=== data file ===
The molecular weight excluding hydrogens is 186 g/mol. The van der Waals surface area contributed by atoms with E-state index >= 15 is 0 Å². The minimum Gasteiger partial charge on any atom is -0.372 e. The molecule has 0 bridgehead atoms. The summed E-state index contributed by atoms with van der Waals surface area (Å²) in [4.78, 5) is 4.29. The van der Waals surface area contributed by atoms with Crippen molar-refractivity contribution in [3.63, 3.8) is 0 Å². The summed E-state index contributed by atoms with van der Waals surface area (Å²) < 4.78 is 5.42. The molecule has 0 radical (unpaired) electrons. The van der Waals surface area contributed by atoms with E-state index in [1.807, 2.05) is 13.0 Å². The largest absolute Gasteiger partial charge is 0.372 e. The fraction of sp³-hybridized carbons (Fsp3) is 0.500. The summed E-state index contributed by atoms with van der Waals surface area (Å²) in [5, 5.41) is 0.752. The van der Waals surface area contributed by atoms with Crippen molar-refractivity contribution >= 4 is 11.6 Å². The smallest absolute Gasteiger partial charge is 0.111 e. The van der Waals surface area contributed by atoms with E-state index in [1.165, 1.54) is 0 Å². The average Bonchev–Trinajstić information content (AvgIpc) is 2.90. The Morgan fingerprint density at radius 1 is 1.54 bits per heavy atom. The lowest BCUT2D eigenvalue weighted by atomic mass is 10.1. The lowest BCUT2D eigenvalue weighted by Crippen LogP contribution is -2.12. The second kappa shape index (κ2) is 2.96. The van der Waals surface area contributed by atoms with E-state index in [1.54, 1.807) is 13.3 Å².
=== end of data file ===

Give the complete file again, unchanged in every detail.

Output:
The molecular weight excluding hydrogens is 186 g/mol. The van der Waals surface area contributed by atoms with E-state index >= 15 is 0 Å². The minimum Gasteiger partial charge on any atom is -0.372 e. The molecule has 0 bridgehead atoms. The summed E-state index contributed by atoms with van der Waals surface area (Å²) in [4.78, 5) is 4.29. The van der Waals surface area contributed by atoms with Crippen molar-refractivity contribution in [3.63, 3.8) is 0 Å². The summed E-state index contributed by atoms with van der Waals surface area (Å²) < 4.78 is 5.42. The molecule has 0 radical (unpaired) electrons. The van der Waals surface area contributed by atoms with E-state index in [1.807, 2.05) is 13.0 Å². The largest absolute Gasteiger partial charge is 0.372 e. The fraction of sp³-hybridized carbons (Fsp3) is 0.500. The summed E-state index contributed by atoms with van der Waals surface area (Å²) in [5, 5.41) is 0.752. The van der Waals surface area contributed by atoms with Crippen molar-refractivity contribution >= 4 is 11.6 Å². The smallest absolute Gasteiger partial charge is 0.111 e. The van der Waals surface area contributed by atoms with E-state index in [1.165, 1.54) is 0 Å². The average Bonchev–Trinajstić information content (AvgIpc) is 2.90. The Morgan fingerprint density at radius 1 is 1.54 bits per heavy atom. The lowest BCUT2D eigenvalue weighted by atomic mass is 10.1. The lowest BCUT2D eigenvalue weighted by Crippen LogP contribution is -2.12. The second kappa shape index (κ2) is 2.96. The van der Waals surface area contributed by atoms with E-state index in [1.54, 1.807) is 13.3 Å².